Following a protest against a 'drag queen story time' at a library in Australia, Wilson Gavin, 21, the president of the University of Queensland Liberal National Club, was found dead the next morning at a train station. Local media, while going out its way to portray Gavin and his fellow protesters as hell-raisers, has yet to ask any serious questions with regards to the young man's alleged suicide - at a time when he was reportedly house-sitting for a Liberal National Party Senator.

If ever there was a story that epitomizes exactly how low Western media has sunk, the story involving the events leading up to the tragic death of Wilson Gavin would have to rank very high.

On Sunday, Gavin and about fifteen members of the University of Queensland's Liberal National Club (UQLNC) walked into the Brisbane Square Library where a 'Drag Queen Story Hour' event for children was in full swing. Gavin went face-to-face with the star of the show, drag queen Johnny Valkyrie, aka Queenie, as the group began to chant "drag queens are not for kids." No violence, no broken chairs, just a group of university students expressing their displeasure with a controversial event that is sponsored by the local government, i.e. the taxpayers.

Comment: See also: Australia: Man commits suicide after suffering social media abuse from viral drag queen protest video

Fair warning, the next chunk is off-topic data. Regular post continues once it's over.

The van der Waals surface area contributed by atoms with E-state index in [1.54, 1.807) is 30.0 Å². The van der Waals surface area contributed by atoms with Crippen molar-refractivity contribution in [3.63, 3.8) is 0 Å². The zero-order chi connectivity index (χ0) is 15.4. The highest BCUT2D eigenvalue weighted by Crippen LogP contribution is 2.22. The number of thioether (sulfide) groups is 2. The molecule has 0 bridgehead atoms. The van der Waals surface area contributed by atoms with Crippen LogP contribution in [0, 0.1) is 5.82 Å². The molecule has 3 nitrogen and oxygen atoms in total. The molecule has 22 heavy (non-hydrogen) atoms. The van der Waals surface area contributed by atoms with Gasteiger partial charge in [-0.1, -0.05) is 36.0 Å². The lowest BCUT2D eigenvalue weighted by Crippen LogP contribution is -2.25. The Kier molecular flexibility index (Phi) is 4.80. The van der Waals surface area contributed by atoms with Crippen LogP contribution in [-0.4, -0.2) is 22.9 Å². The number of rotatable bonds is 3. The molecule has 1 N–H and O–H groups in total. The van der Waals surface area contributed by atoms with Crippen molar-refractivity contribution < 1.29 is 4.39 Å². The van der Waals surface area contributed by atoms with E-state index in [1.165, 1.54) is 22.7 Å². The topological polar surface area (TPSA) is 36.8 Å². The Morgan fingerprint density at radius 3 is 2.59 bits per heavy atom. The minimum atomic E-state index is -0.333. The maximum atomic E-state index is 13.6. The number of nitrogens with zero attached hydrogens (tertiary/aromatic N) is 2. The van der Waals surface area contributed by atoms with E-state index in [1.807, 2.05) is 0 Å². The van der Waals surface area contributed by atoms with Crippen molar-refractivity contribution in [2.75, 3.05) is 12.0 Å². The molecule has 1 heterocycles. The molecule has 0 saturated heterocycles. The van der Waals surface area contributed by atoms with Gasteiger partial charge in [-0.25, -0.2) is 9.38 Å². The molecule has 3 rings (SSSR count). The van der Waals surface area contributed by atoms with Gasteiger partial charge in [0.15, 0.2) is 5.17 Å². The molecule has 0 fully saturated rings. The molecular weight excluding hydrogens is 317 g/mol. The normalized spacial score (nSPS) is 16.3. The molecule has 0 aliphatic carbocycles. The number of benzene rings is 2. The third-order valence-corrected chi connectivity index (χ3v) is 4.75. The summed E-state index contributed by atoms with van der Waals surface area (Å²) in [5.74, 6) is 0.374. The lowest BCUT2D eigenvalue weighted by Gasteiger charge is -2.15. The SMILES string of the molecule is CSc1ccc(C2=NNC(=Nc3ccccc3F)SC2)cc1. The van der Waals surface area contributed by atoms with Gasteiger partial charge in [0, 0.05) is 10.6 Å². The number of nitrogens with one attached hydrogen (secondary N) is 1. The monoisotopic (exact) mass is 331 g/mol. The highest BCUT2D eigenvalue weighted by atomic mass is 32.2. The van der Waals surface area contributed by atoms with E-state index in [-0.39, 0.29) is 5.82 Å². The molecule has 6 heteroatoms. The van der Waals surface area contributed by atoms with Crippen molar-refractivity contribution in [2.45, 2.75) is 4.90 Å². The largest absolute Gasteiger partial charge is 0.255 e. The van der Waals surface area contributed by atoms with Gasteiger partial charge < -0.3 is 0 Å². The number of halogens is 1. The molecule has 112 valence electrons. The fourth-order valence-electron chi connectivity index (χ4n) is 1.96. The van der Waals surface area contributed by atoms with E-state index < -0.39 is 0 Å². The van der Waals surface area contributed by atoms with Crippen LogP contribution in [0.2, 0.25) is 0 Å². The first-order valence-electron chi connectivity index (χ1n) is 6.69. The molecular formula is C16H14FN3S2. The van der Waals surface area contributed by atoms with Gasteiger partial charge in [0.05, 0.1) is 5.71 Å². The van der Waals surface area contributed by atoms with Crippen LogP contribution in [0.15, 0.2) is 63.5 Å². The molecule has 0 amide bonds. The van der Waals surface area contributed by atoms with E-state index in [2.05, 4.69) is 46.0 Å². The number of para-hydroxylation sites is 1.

Arrow Up

Officers deliver baby in patrol car after woman goes into labor while stuck in Moscow traffic

Police car
Moscow traffic patrol officers tried their hand at a new job, literally - helping a pregnant woman deliver a baby boy after her taxi got stuck in traffic. The newborn got his own uniform right away, bundled up in a police jacket.

On-duty traffic patrol officers in southwestern Moscow hardly expected they would be approached by a desperate husband pleading with them to take his heavily pregnant wife to a hospital when they came to work on Friday - but that was exactly what happened, as evening rush hour approached on Friday afternoon.

At that time, a visibly agitated man was spotted running towards a patrol vehicle, telling the officers his wife was about to go into labor in a taxi and there was no way they could reach the hospital in time considering the situation on the road.

Officers took the couple in and dashed away in the patrol vehicle, but could not make it to the hospital in time. It might have been an unusual call of duty, but the patrolmen did not hesitate, taking matters in their own hands while waiting for an ambulance to arrive.